COVID-19 outbreak leading to pigs becoming compost, not food
The COVID-19 outbreak has severely hurt the food supply chain, and one glaring sign is thousands of pigs are rotting on compost piles as grocers run out of meat.
Outbreaks at slaughterhouses have led to the larges pig culling effort the U.S. has ever seen, Bloomberg reports. CoBank estimates 7 million animals may have to be destroyed this quarter, which equals roughly a billion pounds of meat lost to consumers.
Some farms in Minnesota are reportedly using chippers to grind up carcasses to be spread for compost.
All of that waste is hitting farmers hard, and those farmers are hoping slaughterhouses can get back up and running before their animals get too heavy. Many farmers have already cut their losses and culled their herds.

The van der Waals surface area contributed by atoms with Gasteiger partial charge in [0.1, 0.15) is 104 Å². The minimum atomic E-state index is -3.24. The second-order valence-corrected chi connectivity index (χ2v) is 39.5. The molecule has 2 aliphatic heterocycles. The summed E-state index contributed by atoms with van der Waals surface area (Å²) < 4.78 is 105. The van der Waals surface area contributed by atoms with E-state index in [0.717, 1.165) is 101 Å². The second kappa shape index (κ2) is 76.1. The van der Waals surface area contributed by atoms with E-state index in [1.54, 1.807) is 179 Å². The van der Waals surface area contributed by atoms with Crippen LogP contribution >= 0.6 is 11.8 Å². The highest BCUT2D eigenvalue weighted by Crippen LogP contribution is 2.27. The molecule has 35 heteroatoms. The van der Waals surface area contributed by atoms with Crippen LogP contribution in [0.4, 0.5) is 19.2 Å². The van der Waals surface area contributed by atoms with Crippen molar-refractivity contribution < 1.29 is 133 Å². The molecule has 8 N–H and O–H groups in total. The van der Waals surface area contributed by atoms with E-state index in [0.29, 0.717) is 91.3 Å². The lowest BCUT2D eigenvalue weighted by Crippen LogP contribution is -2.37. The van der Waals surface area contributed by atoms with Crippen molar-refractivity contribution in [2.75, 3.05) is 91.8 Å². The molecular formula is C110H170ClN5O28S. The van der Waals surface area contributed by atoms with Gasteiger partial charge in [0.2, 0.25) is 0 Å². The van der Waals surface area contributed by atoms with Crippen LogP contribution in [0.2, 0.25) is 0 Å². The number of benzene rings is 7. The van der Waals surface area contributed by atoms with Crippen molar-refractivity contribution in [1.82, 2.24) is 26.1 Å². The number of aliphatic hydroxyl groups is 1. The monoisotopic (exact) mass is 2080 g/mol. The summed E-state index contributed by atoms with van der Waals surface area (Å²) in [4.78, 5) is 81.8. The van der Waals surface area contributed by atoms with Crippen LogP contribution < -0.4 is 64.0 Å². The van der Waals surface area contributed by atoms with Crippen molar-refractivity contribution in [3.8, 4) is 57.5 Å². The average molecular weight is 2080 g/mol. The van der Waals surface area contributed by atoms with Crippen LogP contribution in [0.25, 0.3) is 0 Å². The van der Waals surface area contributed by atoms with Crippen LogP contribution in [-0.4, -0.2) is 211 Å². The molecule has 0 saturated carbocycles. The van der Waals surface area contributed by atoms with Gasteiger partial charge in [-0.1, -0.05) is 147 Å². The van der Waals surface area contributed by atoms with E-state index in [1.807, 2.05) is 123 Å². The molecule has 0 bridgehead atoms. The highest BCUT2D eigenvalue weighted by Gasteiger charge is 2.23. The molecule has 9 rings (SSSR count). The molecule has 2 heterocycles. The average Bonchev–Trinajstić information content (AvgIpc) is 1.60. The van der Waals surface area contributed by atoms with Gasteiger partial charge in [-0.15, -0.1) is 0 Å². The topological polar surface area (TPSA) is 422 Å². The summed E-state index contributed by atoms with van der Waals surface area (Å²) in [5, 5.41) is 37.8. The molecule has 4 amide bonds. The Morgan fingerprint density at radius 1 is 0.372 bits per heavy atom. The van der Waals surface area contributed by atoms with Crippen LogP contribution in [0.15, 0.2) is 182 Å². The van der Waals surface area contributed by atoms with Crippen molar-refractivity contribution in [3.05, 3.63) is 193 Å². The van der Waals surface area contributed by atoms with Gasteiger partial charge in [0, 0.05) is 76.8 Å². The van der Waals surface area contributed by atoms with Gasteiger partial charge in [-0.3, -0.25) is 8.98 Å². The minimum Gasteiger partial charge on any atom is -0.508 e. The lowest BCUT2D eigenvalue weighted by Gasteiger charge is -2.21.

“In the agriculture industry, what you prepare for is an animal disease. The thought is never that there’s not going to be a market,” said Michael Crusan, a spokesman at the Minnesota Board of Animal Health. As many as 2,000 hogs will be composted a day and laid out in windrows in Nobles County. “We have lots of pig carcasses that we have to effectively compost on the landscape.”
America’s pork supply chain is designed as “just-in-time manufacturing” as mature hogs are sent from barns directly to the slaughterhouse while another group of new pigs takes their place within a few days.
The slowdown has left younger pigs with nowhere to go as farmers initially hung on to mature animals for longer. Once a pig reaches 330 pounds they are too big for slaughterhouse equipment.